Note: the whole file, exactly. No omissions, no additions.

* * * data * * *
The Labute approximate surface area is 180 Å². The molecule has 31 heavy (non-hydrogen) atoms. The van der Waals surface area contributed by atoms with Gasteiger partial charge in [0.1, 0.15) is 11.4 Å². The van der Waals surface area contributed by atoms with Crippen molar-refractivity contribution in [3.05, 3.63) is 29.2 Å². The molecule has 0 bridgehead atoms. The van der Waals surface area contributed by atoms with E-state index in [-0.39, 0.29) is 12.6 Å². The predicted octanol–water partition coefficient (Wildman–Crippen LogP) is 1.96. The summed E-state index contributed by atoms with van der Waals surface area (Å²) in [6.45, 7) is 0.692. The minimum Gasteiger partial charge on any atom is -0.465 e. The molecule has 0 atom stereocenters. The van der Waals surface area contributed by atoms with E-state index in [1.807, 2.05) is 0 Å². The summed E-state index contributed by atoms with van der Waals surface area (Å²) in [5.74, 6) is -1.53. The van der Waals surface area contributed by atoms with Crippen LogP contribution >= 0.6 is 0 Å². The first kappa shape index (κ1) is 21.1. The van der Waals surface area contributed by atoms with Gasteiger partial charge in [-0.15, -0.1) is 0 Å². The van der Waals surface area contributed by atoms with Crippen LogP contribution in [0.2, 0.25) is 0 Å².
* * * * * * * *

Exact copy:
The Labute approximate surface area is 180 Å². The molecule has 31 heavy (non-hydrogen) atoms. The van der Waals surface area contributed by atoms with Gasteiger partial charge in [0.1, 0.15) is 11.4 Å². The van der Waals surface area contributed by atoms with Crippen molar-refractivity contribution in [3.05, 3.63) is 29.2 Å². The molecule has 0 bridgehead atoms. The van der Waals surface area contributed by atoms with E-state index in [-0.39, 0.29) is 12.6 Å². The predicted octanol–water partition coefficient (Wildman–Crippen LogP) is 1.96. The summed E-state index contributed by atoms with van der Waals surface area (Å²) in [6.45, 7) is 0.692. The minimum Gasteiger partial charge on any atom is -0.465 e. The molecule has 0 atom stereocenters. The van der Waals surface area contributed by atoms with E-state index in [1.807, 2.05) is 0 Å². The summed E-state index contributed by atoms with van der Waals surface area (Å²) in [5.74, 6) is -1.53. The van der Waals surface area contributed by atoms with Crippen LogP contribution >= 0.6 is 0 Å². The first kappa shape index (κ1) is 21.1. The van der Waals surface area contributed by atoms with Gasteiger partial charge in [-0.15, -0.1) is 0 Å². The van der Waals surface area contributed by atoms with Crippen LogP contribution in [0.2, 0.25) is 0 Å².